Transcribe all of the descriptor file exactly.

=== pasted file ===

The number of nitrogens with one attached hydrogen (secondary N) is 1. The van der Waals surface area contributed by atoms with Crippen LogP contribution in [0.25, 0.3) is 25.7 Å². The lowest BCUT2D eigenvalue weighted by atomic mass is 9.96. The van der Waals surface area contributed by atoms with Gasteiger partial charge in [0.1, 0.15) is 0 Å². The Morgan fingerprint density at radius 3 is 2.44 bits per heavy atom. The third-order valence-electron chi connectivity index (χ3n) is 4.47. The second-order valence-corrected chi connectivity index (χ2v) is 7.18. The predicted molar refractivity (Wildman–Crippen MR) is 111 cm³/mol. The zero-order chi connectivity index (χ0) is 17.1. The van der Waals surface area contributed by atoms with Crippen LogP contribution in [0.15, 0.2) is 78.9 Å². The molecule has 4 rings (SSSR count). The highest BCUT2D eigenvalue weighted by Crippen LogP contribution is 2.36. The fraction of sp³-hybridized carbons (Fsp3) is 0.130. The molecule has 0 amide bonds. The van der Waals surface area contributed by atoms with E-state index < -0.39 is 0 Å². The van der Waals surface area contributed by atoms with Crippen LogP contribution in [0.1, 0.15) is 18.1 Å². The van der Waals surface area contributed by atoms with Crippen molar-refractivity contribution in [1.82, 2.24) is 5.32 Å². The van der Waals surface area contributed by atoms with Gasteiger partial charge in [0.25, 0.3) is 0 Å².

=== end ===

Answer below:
The number of nitrogens with one attached hydrogen (secondary N) is 1. The van der Waals surface area contributed by atoms with Crippen LogP contribution in [0.25, 0.3) is 25.7 Å². The lowest BCUT2D eigenvalue weighted by atomic mass is 9.96. The van der Waals surface area contributed by atoms with Gasteiger partial charge in [0.1, 0.15) is 0 Å². The Morgan fingerprint density at radius 3 is 2.44 bits per heavy atom. The third-order valence-electron chi connectivity index (χ3n) is 4.47. The second-order valence-corrected chi connectivity index (χ2v) is 7.18. The predicted molar refractivity (Wildman–Crippen MR) is 111 cm³/mol. The zero-order chi connectivity index (χ0) is 17.1. The van der Waals surface area contributed by atoms with Crippen LogP contribution in [0.15, 0.2) is 78.9 Å². The molecule has 4 rings (SSSR count). The highest BCUT2D eigenvalue weighted by Crippen LogP contribution is 2.36. The fraction of sp³-hybridized carbons (Fsp3) is 0.130. The molecule has 0 amide bonds. The van der Waals surface area contributed by atoms with E-state index < -0.39 is 0 Å². The van der Waals surface area contributed by atoms with Crippen LogP contribution in [0.1, 0.15) is 18.1 Å². The van der Waals surface area contributed by atoms with Crippen molar-refractivity contribution in [1.82, 2.24) is 5.32 Å². The van der Waals surface area contributed by atoms with Gasteiger partial charge in [0.25, 0.3) is 0 Å².